A key milestone has been reached in the quest to land a spacecraft on a comet.
Controllers say they have now made radio contact with the descending Philae robot, meaning they should be able to receive pictures from it.
Philae was dropped towards Comet 67P/Churyumov-Gerasimenko by the European Space Agency’s Rosetta satellite at 08:35 GMT.
Early on Wednesday (GMT), the third “go/no-go” decision was delayed. The thruster system used to push the robot into the surface of the comet at the moment of touchdown could not be primed.
“We will just have to rely now on the harpoons, the screws in the feet, or the softness of the surface. It doesn’t make it any easier, that’s for sure,” said lander chief Stephan Ulamec, from the German Space Agency.
The comet’s tricky terrain means that Philae could bash into cliffs, topple down a steep slope, or even disappear into a fissure.
Analysis by Science editor David Shukman
The handshakes are warm but the smiles are brittle here at the European Space Agency’s mission control in Darmstadt. As the clock ticks down to the unprecedented attempt at landing on a comet, there’s real nervousness in the air.
Key timings for landing effort (GMT)
• Rosetta delivery manoeuvre – shortly after 06:00
• Latest Go/No-go decision – before 07:35
• Philae separates from Rosetta – 08:35
• Confirmation signal at Earth of separation – 09:03
• Rosetta’s post-delivery manoeuvre – 09:15
• Radio connection established – after 10:30
• First data from descending Philae – after 12:00
• Landing of Philae on 67P – after 15:30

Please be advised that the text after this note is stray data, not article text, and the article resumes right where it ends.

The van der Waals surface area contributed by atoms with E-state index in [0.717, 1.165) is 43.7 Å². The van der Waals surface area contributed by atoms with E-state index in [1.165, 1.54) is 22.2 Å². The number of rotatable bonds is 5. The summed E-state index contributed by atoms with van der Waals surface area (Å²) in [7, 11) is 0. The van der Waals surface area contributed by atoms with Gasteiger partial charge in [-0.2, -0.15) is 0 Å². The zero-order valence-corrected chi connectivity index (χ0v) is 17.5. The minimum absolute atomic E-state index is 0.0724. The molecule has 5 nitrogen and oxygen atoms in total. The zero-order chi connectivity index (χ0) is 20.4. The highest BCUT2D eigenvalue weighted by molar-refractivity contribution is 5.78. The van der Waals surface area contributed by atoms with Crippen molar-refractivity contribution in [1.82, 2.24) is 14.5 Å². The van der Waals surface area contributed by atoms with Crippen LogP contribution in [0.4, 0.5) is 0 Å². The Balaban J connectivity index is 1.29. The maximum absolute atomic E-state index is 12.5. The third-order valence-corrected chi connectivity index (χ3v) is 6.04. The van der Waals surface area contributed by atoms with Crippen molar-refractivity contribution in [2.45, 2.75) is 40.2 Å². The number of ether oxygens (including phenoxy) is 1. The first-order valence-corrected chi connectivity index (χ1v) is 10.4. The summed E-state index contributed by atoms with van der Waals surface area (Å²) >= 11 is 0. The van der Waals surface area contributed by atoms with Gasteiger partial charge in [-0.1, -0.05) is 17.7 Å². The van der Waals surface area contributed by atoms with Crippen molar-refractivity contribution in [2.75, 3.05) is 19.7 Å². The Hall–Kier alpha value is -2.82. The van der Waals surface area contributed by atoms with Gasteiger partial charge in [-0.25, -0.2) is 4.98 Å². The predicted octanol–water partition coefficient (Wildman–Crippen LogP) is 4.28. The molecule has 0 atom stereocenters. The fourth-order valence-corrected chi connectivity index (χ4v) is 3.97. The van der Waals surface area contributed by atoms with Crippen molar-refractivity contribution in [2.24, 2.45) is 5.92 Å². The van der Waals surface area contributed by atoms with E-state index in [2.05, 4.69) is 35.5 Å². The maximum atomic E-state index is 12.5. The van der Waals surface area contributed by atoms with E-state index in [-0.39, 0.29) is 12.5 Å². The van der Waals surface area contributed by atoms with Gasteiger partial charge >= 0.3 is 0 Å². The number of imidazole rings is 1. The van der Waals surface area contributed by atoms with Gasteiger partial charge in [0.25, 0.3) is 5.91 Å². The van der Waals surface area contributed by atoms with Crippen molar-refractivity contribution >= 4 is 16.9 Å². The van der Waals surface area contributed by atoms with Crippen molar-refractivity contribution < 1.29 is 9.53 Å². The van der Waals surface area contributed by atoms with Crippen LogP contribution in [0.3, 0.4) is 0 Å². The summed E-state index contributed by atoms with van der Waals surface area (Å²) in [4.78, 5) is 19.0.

• Confirmation signal at Earth – around 16:00
Esa’s detailed landing timeline
Following separation, the 100kg robot has no means of adjusting its descent; Philae will go where the comet’s gravity pulls it.
Controllers in Darmstadt will want to hear not only that Philae landed in one piece but that it is securely fastened to the comet.
The nature and strength of the surface materials are unknown, however.
Philae could alight upon terrain whose constitution is anything between rock hard and puff-powder soft.
If it can, the robot will endeavour to lock itself in place with screws in its feet and harpoons that fire from its underside.
Not only is landing on a comet an untried technique, but Wednesday’s effort is also having to rely on some relatively old technologies.
Rosetta was despatched from Earth to catch 67P in 2004. That means it and Philae were designed and built in the 1990s.
And given the conservatism of space engineering, a number of its onboard systems will therefore undoubtedly be 1980s vintage.
But even if the landing attempt fails, the pictures and measurements of 67P acquired by the Rosetta mothership in recent weeks will be enough to re-write the textbooks.
“The real scientific value of this mission is spread all over Rosetta and its instruments, and the lander is just a part of that,” explained Esa flight director Andrea Accomazzo.
“The lander is obviously spectacular; it’s the thing the public recognise. But already, even before the landing, the scientific return of Rosetta is orders or magnitude above what we knew about comets previously.”